Come along, walk with me,
and look through a different lens –
not the metaphorical one you learned about in school:
“What are your assumptions, your unconscious beliefs?
Through what lens do you view the world?”
No. An old camera lens,
new to me.
I ordered it online and it required an adapter,
because cameras like mine didn’t exist when the lens was made,
so I ordered the adapter and
it was the wrong one.
And I had to start again.
the new-old lens got attached to the camera.
I have to use my other adapter
(my brain) to figure out how to use it.
It has a lovely way with things, even when you don’t focus it quite right.
You have to focus manually
and sometimes it’s
hard to see
whether the subject is in focus.
But even out of focus
some pretty nice things can happen, and
one of these days
I’ll get better at using it.
We’re returning to form
here in the Pacific Northwest,
which means rain, clouds, and gray skies.
But this weekend, there were windows of opportunity, so
off we went, Saturday and Sunday, between showers.
We stalked birds and frogs in the beautiful Snoqualmie Valley,
east of Seattle. We roamed the wetlands of Mercer Slough.
There were raindrops and sun rays, clouds and puddles.
There were noisy jays and a pair of Great Blue Herons loping
gracefully over a field with deep, slow wing beats.
The all metal prime lens
feels heavy and authoritative in my hands.
The lack of zoom forces one to walk closer or back away
instead of twisting the barrel. As I squinted through the viewfinder I kept forgetting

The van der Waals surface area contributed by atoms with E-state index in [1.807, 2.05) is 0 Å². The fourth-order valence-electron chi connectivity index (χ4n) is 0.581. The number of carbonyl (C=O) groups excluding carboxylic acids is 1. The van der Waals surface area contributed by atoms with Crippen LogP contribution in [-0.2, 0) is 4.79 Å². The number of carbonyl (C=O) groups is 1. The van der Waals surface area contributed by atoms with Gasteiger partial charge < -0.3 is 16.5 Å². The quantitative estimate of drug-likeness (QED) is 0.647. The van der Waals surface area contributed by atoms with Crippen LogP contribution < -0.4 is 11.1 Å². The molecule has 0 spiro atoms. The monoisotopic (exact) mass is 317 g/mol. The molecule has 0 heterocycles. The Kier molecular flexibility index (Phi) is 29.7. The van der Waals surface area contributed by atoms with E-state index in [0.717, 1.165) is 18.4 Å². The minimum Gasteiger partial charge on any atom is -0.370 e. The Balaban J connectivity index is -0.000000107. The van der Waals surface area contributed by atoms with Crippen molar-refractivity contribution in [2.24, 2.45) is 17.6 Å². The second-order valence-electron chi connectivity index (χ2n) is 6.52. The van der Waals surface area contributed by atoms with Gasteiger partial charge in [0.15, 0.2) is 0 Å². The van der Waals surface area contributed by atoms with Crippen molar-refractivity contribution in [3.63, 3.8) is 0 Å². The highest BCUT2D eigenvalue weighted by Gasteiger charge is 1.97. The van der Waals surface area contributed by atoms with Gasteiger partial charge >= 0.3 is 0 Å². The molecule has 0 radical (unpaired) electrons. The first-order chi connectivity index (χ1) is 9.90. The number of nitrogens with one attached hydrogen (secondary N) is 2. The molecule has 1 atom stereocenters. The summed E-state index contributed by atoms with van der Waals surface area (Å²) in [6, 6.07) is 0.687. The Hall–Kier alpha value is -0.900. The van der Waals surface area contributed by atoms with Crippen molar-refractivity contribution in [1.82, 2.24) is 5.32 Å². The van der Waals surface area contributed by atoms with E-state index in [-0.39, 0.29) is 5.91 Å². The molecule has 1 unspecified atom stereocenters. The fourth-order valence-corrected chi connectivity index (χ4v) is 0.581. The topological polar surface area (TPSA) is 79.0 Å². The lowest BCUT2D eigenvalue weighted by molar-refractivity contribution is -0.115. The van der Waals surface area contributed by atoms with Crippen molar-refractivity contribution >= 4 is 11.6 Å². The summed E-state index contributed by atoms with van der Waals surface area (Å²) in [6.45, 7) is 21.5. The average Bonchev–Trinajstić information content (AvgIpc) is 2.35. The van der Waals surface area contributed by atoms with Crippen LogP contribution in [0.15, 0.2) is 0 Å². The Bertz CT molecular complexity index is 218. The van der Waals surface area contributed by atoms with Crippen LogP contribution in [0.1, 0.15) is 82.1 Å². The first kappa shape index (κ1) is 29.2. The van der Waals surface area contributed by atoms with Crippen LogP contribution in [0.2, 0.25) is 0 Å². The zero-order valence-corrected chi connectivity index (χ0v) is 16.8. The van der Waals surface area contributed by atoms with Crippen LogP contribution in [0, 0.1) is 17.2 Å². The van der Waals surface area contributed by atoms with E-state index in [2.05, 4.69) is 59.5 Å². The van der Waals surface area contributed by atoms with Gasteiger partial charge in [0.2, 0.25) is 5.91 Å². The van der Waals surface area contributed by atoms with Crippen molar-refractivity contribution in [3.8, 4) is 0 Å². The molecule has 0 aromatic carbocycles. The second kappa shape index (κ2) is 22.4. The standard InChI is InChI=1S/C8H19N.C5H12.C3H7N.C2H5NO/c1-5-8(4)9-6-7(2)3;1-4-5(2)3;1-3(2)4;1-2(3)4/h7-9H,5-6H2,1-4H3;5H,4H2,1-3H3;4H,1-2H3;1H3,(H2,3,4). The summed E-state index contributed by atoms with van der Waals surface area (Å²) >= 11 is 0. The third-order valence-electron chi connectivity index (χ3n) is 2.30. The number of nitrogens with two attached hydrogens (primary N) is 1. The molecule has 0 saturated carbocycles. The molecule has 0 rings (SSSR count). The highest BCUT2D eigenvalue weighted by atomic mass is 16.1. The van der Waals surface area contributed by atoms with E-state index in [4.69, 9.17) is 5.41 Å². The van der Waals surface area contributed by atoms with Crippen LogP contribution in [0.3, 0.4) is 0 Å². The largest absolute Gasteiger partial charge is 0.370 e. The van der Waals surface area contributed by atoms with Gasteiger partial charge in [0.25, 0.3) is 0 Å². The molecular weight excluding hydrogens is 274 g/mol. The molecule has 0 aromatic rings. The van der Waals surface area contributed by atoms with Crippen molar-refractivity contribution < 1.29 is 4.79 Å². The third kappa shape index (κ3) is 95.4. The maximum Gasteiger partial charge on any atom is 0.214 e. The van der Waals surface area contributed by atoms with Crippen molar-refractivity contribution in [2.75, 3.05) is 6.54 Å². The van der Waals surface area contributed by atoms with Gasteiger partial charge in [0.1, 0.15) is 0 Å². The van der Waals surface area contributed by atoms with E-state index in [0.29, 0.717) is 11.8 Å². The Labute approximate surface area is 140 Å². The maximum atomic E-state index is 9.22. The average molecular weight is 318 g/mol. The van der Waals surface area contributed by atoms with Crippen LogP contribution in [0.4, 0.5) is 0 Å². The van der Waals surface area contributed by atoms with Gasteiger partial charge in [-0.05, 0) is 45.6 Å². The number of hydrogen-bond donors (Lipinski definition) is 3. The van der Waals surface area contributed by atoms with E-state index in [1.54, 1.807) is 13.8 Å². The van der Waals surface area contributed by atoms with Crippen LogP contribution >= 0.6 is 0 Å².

where exactly the focus ring was – my fingers unsure on the new lens.
But what a marvel it is – letting lots of light in and going softly loose
at 1.4 – everything blurred
except one spot.
When you can get it right.
These Shaggy scalycap mushrooms are supposedly edible, but not choice. Nearby a woman was mushroom hunting.
She carried a big, flat-bottomed basket and wore a furtive look.
I didn’t dare try to take her picture.
Leaves on the forest floor were a safer subject.
To end on a bright note, a late season Black-eyed Susan. I took this the first time I went out with the lens, three weeks ago.
Playing with my new-old lens is going to keep
my mind flexible, right?
A good thing.
For those who are interested, it’s a Super Takumar 1.4 50mm lens made by Pentax. Though it’s not expensive, it has a certain cult status for it’s “particular character” – a sometimes oddly golden hue, a quality build with sharp glass, and “ethereal rendering.” I think mine was made in 1965. (How many owners were there before me? What did this lens see and where did it go?). It’s heavier than the lens that came with my Lumix G3, a small camera I bought because it does a lot well in a lightweight package. But the weight is not bothersome at all, the focus ring feels solid and smooth, and I think I’m going to enjoy this!
As for the slight golden hue, fall is a perfect time to go with that, isn’t it? But just a slight drag towards the blue end in LR brings it back to normal, if that’s desired.